Broomfield House as it looked in around 1903
Broomfield House as it looked in around 1903
The former avenue of elms photographed in 1971 by Christine Matthews
© Copyright Christine Matthews and licensed for reuse under this Creative Commons Licence
The former avenue of elms photographed in 1971
by Christine Matthews
  Broomfield Park today, looking South towards the City
© Copyright Christine Matthews and licensed for reuse under this Creative Commons Licence
Broomfield Park today, looking South towards the City

Broomfield Park: History

History

The name "Broomfield" has its origins in the old word "bromfield", which meant a field of long grass that provided hay and grazing. The owner of a "bromfield" could take his surname from the word, and some in 1566 John Bromefylde, a London currier (dealer in leather goods) sold what became the the Broomfield Estate to Geoffrey Walkeden, a skinner (dealer in furs). The estate amounted to around 500 acres and until the 1920s extended to the south far beyond what is now the North Circular Road. In 1599 the estable was bought by Sir John Spencer. At that time there was prorbably only a modest farmhouse (the oldest in the area?) where Broomfield House now stands, but Sir John built high brick walls to enclose an area of about six acres and started the major extensions, which by 1624 had made it into the largest house in the Ward. He called it "Brome Howse".

Sir John was a wealthy London merchant, knighted by Queen Elizabeth I (to whom he was well known) and at various times Lord Mayor, a Sheriff and an Alderman of the City of London. He may well have been the model for the pompous character Malvolio in Shakespeare's play Twelfth Night. His son-in-law, William, Lord Compton, was responsible for the hunting interests of Elizabeth's successor, James I, and it is quite possible that the King used Brome Howse as a hunting lodge when riding between Westminster and Theobalds, the King's new property at the northern end of his royal hunting ground, Enfield Chase.

After Sir John died in 1610 the Estate was acquired by his former apprentice Joseph Jackson. It remained in the Jackson family for the next 200 years. Many improvements and extensions were made to Broomfield House during this period, its finest features being the staircase completed in the 1720s, with magnificent mural paintings by the Flemish artist Gerald Lanscroon. Beyond the walled garden the area was entirely rural; visitors would approach the house from the west along a double row of elms, which unfortunately succumbed to Dutch Elm Disease and were replaced by silver lime trees in 1978.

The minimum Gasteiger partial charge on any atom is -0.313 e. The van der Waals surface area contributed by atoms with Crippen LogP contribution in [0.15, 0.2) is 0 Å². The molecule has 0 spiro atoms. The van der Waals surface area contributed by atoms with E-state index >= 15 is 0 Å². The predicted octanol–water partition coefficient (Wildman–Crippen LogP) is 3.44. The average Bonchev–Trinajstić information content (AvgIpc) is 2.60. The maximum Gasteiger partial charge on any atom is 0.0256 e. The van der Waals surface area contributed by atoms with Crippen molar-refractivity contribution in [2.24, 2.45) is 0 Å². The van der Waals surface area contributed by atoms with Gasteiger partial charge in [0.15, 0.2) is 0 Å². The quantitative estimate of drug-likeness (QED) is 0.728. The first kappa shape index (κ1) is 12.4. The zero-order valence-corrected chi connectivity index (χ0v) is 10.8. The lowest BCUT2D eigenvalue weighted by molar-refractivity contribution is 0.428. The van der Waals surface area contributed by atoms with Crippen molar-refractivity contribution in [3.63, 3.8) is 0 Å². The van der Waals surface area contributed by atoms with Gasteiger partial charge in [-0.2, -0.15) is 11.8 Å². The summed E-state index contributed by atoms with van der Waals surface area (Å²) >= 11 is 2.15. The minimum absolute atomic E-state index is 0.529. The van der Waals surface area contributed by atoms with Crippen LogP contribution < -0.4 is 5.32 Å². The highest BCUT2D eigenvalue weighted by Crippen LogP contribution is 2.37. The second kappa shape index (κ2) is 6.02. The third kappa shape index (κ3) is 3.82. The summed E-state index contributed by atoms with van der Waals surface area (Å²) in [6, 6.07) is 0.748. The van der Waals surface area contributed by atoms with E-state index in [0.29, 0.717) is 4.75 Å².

In 1772 Mary Jackson married William Tash. They had no children, so in her will Mary left "Broomfield" to her husband for his lifetime, and then to her friend Mrs Louisa Powys. Mary died in 1812 and William in 1816, so the Powys family then took over the Estate. From 1838 they let Broomfield House to tenants, the last of whom was Sir Ralph Littler - an important figure in the history of Palmers Green and Southgate, as he was largely responsible for separating the local government of Southgate from that of Edmonton in 1881.

The New Public Park

Sir Ralph left Broomfield in 1901, and various parts of the Estate were sold by the Powys-Lybbe family over the next few years. Broomfield House and 54 acres of surrounding parkland were bought for £25,000 in 1903 by Southgate Urban District Council, and Broomfield Park was formally opened to the public, with great ceremony, on 25th April 1903 - the first park to be opened in the Southgate area.

From 1907 to 1910 the Southgate County School used Broomfield House, converting the kitchens into science laboratories. It was then used in various ways, including housing the first maternity centre in Southgate, which opened on the first floor in 1917. In 1929 two more rooms on the first floor opened as a dental clinic. In 1925 the House opened as Broomfield Museum and continued as such (apart from during WWII, when it was commandeered by the RAMC), with the health centre on the upper floor, and latterly a cafe on the ground floor, until 1984. In 1950 the House was listed as Grade II*. The historic walls are also listed and the grounds have been included as Grade II in the national Register of Historic Parks and Gardens.

On 25th April 1984 the House was severely damaged by a fire, which probably originated from a spark igniting dust in an electrical cupboard. Further fires, caused by arsonists, followed in 1993 and 1994. Many ideas for restoring the House since then have proved unsuccessful, but it is hoped that new proposals currently being prepared will give the House a new lease of life.